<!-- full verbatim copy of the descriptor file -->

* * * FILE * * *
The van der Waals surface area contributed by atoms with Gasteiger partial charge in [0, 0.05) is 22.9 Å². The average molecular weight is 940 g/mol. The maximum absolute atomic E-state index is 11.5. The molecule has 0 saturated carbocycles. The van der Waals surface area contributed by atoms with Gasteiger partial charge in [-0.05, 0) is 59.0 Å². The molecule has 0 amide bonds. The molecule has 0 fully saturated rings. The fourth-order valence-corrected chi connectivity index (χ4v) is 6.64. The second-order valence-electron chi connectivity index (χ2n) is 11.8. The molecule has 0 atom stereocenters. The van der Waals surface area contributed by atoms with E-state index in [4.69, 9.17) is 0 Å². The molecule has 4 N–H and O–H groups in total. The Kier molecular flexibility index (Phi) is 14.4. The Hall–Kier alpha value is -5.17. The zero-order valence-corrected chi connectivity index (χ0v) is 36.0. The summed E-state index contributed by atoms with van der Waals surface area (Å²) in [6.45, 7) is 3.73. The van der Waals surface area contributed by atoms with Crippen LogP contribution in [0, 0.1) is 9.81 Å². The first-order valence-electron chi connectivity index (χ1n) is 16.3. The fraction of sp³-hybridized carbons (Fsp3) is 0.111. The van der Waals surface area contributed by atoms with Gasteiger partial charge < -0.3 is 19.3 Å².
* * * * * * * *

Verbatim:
The van der Waals surface area contributed by atoms with Gasteiger partial charge in [0, 0.05) is 22.9 Å². The average molecular weight is 940 g/mol. The maximum absolute atomic E-state index is 11.5. The molecule has 0 saturated carbocycles. The van der Waals surface area contributed by atoms with Gasteiger partial charge in [-0.05, 0) is 59.0 Å². The molecule has 0 amide bonds. The molecule has 0 fully saturated rings. The fourth-order valence-corrected chi connectivity index (χ4v) is 6.64. The second-order valence-electron chi connectivity index (χ2n) is 11.8. The molecule has 0 atom stereocenters. The van der Waals surface area contributed by atoms with E-state index in [4.69, 9.17) is 0 Å². The molecule has 4 N–H and O–H groups in total. The Kier molecular flexibility index (Phi) is 14.4. The Hall–Kier alpha value is -5.17. The zero-order valence-corrected chi connectivity index (χ0v) is 36.0. The summed E-state index contributed by atoms with van der Waals surface area (Å²) in [6.45, 7) is 3.73. The van der Waals surface area contributed by atoms with Crippen LogP contribution in [0, 0.1) is 9.81 Å². The first-order valence-electron chi connectivity index (χ1n) is 16.3. The fraction of sp³-hybridized carbons (Fsp3) is 0.111. The van der Waals surface area contributed by atoms with Gasteiger partial charge < -0.3 is 19.3 Å².